She was the office manager in an engineering firm. Every time something would break – whether a toilet or a fax machine – they would call out to her. “Betsy, the ____ is broken!” No request, just a statement. Quickly, she would arrive at the scene of the malfunction, ponder and repair the offending apparatus. And is frustrated that she was always expected to do everything.
One day I asked her, “Why does everyone depend on YOU to fix things, when everyone around you has an engineering degree?” Without hesitation, she responded, “That’s how I was raised.” One of 4 children, she was always the “key holder” – the one entrusted with the key to the house. What an honor. And what a responsibility. Respected as the wisest and the most accountable, she held possession of the keys. And she was also in charge of knowing where everyone was, that everyone was safe and making sure that everything was in its rightful place. And yet we wonder why we end up in the same family roles and same relationship dynamics (dilemmas) that we have had in our early formative years, regardless of where we are, who we are with and how old we are. It’s really not a mystery. We are most comfortable in these default roles and relationships because it is “who we are” – and we repeat our parts in each similar situation we confront over and over. We re-enact our old pattern and we subconsciously train others to respond to us in the same comfortable ways.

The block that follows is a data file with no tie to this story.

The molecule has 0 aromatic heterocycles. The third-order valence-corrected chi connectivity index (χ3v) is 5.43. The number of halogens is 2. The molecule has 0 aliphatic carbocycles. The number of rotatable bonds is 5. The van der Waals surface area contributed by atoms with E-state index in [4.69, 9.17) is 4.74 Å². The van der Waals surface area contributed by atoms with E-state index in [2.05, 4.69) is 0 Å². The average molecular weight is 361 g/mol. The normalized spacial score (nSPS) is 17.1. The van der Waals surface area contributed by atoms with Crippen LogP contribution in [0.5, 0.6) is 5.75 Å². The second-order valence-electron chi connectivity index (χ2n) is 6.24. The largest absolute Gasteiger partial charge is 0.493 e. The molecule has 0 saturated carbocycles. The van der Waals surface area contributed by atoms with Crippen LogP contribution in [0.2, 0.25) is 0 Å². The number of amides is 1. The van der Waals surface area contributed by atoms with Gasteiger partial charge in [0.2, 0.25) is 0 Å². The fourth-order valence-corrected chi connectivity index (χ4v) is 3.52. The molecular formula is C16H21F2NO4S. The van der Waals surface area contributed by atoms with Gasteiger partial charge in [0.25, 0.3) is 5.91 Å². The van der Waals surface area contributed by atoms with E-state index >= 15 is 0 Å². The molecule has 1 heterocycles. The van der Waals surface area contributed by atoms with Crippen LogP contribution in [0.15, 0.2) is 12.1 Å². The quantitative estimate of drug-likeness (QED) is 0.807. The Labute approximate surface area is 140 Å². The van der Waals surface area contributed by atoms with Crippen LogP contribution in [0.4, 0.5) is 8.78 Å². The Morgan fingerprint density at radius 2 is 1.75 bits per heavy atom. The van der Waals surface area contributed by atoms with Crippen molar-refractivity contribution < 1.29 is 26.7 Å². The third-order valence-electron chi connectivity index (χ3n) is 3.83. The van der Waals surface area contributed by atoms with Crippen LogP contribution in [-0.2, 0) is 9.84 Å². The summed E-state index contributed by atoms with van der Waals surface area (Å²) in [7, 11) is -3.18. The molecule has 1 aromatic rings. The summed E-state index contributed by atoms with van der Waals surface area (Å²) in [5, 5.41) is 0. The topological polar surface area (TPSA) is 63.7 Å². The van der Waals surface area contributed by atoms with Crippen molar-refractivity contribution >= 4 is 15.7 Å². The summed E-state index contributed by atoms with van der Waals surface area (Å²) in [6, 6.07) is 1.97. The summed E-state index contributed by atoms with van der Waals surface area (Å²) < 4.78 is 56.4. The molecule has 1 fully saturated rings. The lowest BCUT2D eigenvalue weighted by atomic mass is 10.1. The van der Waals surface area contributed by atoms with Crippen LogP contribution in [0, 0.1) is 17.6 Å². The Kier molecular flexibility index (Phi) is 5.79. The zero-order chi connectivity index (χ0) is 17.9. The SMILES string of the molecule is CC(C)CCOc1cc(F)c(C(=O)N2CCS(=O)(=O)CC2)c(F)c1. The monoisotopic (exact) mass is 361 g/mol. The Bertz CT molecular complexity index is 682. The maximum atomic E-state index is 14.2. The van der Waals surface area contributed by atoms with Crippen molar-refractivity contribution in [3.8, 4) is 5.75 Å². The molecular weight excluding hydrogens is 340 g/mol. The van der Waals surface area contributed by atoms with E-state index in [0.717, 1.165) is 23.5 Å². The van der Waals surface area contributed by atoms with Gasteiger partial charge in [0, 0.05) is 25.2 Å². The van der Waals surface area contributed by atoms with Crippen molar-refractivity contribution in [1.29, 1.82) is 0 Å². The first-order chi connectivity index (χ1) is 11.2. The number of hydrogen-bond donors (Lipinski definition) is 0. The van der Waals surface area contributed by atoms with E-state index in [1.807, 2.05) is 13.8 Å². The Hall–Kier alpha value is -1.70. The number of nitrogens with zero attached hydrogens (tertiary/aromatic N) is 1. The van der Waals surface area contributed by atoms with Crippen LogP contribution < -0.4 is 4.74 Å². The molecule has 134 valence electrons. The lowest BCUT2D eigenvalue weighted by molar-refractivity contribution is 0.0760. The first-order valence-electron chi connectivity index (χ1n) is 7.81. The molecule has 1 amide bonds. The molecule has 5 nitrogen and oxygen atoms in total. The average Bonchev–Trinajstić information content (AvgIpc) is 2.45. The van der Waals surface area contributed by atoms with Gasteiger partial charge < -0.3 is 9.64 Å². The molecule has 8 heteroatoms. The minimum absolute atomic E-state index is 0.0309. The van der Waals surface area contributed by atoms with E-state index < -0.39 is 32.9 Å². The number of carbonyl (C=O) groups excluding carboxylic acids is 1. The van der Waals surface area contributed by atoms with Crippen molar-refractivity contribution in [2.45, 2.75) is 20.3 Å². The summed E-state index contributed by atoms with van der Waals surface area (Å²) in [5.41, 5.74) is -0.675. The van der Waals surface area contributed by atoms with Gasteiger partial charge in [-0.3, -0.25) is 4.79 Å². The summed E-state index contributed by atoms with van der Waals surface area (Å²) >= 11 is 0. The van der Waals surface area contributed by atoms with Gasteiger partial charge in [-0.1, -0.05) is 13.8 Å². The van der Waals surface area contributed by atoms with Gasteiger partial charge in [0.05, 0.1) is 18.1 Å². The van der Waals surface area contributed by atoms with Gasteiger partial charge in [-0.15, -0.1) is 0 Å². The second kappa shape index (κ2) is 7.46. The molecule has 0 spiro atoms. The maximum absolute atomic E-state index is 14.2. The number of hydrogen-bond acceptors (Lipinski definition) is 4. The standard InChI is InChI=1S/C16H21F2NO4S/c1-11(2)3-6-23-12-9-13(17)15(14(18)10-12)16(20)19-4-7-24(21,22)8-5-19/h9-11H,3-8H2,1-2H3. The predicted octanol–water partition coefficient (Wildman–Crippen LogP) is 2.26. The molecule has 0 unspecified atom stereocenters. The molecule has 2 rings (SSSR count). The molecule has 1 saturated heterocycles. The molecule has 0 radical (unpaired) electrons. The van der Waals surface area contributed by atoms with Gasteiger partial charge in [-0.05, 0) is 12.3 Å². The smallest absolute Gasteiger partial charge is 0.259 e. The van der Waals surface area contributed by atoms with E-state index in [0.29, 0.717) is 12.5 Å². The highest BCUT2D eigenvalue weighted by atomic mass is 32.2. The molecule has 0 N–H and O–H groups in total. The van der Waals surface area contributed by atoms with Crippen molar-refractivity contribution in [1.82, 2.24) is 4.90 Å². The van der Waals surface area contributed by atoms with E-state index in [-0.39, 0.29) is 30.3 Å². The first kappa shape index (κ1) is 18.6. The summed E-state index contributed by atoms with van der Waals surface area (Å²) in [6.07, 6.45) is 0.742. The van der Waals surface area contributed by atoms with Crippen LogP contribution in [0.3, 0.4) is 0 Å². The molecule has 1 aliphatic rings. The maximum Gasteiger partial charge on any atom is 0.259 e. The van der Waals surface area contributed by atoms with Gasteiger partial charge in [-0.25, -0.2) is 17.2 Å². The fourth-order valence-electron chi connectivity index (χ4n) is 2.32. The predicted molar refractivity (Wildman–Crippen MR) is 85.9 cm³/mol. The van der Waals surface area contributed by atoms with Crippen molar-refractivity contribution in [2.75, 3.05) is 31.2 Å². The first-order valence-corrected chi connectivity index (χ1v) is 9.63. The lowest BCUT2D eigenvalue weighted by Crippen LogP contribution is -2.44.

It is important to be aware of what we get and what we want. Alice Walker advises, “Look closely at the present you are constructing: it should look like the future you are dreaming.” Betsy is working on sitting still when those around her act helpless. While it frustrates her to be the “fixer”, she isn’t sure what she will become next. Our family and our history are where we begin….how we move forward is up to us. Making changes to old roles and responsibilities can be challenging, BUT we have to give ourselves permission to dream and change